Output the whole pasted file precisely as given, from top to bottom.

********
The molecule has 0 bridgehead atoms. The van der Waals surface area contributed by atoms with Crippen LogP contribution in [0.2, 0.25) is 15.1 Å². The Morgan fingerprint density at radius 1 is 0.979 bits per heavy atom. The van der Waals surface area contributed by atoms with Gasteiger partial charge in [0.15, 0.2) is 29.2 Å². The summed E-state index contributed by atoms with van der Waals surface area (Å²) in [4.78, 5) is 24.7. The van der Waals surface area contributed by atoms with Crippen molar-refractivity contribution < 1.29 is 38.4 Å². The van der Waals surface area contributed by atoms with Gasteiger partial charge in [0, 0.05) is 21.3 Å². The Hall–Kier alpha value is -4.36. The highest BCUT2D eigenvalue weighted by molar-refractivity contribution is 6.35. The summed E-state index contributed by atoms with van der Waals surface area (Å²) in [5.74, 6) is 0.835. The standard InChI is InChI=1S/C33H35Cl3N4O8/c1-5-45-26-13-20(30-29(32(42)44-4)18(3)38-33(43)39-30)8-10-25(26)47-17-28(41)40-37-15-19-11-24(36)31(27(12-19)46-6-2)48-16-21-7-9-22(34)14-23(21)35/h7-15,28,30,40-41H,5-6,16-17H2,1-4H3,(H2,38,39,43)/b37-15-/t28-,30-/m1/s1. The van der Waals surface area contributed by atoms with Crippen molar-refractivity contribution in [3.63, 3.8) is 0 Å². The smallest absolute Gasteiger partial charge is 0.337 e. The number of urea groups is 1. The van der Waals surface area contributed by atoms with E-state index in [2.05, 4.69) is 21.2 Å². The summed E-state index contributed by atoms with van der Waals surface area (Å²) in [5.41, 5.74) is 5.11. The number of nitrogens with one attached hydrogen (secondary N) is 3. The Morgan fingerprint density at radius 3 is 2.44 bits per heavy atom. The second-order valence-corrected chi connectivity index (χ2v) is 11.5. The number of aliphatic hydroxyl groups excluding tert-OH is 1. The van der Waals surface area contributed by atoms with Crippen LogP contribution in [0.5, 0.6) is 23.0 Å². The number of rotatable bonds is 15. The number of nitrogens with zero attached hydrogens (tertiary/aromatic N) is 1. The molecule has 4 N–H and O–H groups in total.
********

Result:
The molecule has 0 bridgehead atoms. The van der Waals surface area contributed by atoms with Crippen LogP contribution in [0.2, 0.25) is 15.1 Å². The Morgan fingerprint density at radius 1 is 0.979 bits per heavy atom. The van der Waals surface area contributed by atoms with Gasteiger partial charge in [0.15, 0.2) is 29.2 Å². The summed E-state index contributed by atoms with van der Waals surface area (Å²) in [4.78, 5) is 24.7. The van der Waals surface area contributed by atoms with Crippen molar-refractivity contribution < 1.29 is 38.4 Å². The van der Waals surface area contributed by atoms with Gasteiger partial charge in [0, 0.05) is 21.3 Å². The Hall–Kier alpha value is -4.36. The highest BCUT2D eigenvalue weighted by molar-refractivity contribution is 6.35. The summed E-state index contributed by atoms with van der Waals surface area (Å²) in [5.74, 6) is 0.835. The standard InChI is InChI=1S/C33H35Cl3N4O8/c1-5-45-26-13-20(30-29(32(42)44-4)18(3)38-33(43)39-30)8-10-25(26)47-17-28(41)40-37-15-19-11-24(36)31(27(12-19)46-6-2)48-16-21-7-9-22(34)14-23(21)35/h7-15,28,30,40-41H,5-6,16-17H2,1-4H3,(H2,38,39,43)/b37-15-/t28-,30-/m1/s1. The van der Waals surface area contributed by atoms with Crippen molar-refractivity contribution in [3.63, 3.8) is 0 Å². The smallest absolute Gasteiger partial charge is 0.337 e. The number of urea groups is 1. The van der Waals surface area contributed by atoms with E-state index in [2.05, 4.69) is 21.2 Å². The summed E-state index contributed by atoms with van der Waals surface area (Å²) in [5.41, 5.74) is 5.11. The number of nitrogens with one attached hydrogen (secondary N) is 3. The Morgan fingerprint density at radius 3 is 2.44 bits per heavy atom. The second-order valence-corrected chi connectivity index (χ2v) is 11.5. The number of aliphatic hydroxyl groups excluding tert-OH is 1. The van der Waals surface area contributed by atoms with Crippen LogP contribution in [0.5, 0.6) is 23.0 Å². The number of rotatable bonds is 15. The number of nitrogens with zero attached hydrogens (tertiary/aromatic N) is 1. The molecule has 4 N–H and O–H groups in total.